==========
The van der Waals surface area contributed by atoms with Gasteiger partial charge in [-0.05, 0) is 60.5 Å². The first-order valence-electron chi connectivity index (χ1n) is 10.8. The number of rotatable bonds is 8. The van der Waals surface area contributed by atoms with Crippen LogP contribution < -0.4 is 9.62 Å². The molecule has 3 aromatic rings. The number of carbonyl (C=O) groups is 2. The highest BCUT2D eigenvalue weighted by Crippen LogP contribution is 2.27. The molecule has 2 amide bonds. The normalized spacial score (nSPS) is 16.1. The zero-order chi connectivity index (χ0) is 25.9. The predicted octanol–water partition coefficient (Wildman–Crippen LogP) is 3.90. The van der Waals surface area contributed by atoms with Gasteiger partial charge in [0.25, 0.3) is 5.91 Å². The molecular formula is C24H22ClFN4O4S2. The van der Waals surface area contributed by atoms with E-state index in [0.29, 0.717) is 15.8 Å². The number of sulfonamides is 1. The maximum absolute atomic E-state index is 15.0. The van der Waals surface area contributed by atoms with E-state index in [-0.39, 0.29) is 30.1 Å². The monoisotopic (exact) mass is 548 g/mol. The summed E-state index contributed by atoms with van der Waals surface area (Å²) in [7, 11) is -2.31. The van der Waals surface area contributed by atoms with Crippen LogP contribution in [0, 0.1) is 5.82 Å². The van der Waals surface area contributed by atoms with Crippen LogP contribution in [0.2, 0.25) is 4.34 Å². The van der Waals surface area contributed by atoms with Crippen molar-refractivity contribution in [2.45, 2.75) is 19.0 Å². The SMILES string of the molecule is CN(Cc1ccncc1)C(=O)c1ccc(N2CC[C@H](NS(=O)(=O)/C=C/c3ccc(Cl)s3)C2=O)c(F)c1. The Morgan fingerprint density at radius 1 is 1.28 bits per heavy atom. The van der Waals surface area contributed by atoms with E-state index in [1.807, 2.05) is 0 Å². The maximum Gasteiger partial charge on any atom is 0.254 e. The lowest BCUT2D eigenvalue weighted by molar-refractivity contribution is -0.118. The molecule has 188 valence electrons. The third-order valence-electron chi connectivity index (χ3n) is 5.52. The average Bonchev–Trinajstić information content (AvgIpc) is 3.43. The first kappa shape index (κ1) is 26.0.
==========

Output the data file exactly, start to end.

The van der Waals surface area contributed by atoms with Gasteiger partial charge in [-0.05, 0) is 60.5 Å². The first-order valence-electron chi connectivity index (χ1n) is 10.8. The number of rotatable bonds is 8. The van der Waals surface area contributed by atoms with Crippen LogP contribution < -0.4 is 9.62 Å². The molecule has 3 aromatic rings. The number of carbonyl (C=O) groups is 2. The highest BCUT2D eigenvalue weighted by Crippen LogP contribution is 2.27. The molecule has 2 amide bonds. The normalized spacial score (nSPS) is 16.1. The zero-order chi connectivity index (χ0) is 25.9. The predicted octanol–water partition coefficient (Wildman–Crippen LogP) is 3.90. The van der Waals surface area contributed by atoms with Gasteiger partial charge in [0.25, 0.3) is 5.91 Å². The molecular formula is C24H22ClFN4O4S2. The van der Waals surface area contributed by atoms with E-state index in [0.29, 0.717) is 15.8 Å². The number of sulfonamides is 1. The maximum absolute atomic E-state index is 15.0. The van der Waals surface area contributed by atoms with E-state index in [-0.39, 0.29) is 30.1 Å². The monoisotopic (exact) mass is 548 g/mol. The summed E-state index contributed by atoms with van der Waals surface area (Å²) in [7, 11) is -2.31. The van der Waals surface area contributed by atoms with Crippen LogP contribution in [0, 0.1) is 5.82 Å². The van der Waals surface area contributed by atoms with Crippen LogP contribution in [0.2, 0.25) is 4.34 Å². The van der Waals surface area contributed by atoms with Crippen molar-refractivity contribution in [2.45, 2.75) is 19.0 Å². The SMILES string of the molecule is CN(Cc1ccncc1)C(=O)c1ccc(N2CC[C@H](NS(=O)(=O)/C=C/c3ccc(Cl)s3)C2=O)c(F)c1. The Morgan fingerprint density at radius 1 is 1.28 bits per heavy atom. The van der Waals surface area contributed by atoms with E-state index in [1.807, 2.05) is 0 Å². The maximum Gasteiger partial charge on any atom is 0.254 e. The lowest BCUT2D eigenvalue weighted by molar-refractivity contribution is -0.118. The molecule has 188 valence electrons. The third-order valence-electron chi connectivity index (χ3n) is 5.52. The average Bonchev–Trinajstić information content (AvgIpc) is 3.43. The first kappa shape index (κ1) is 26.0.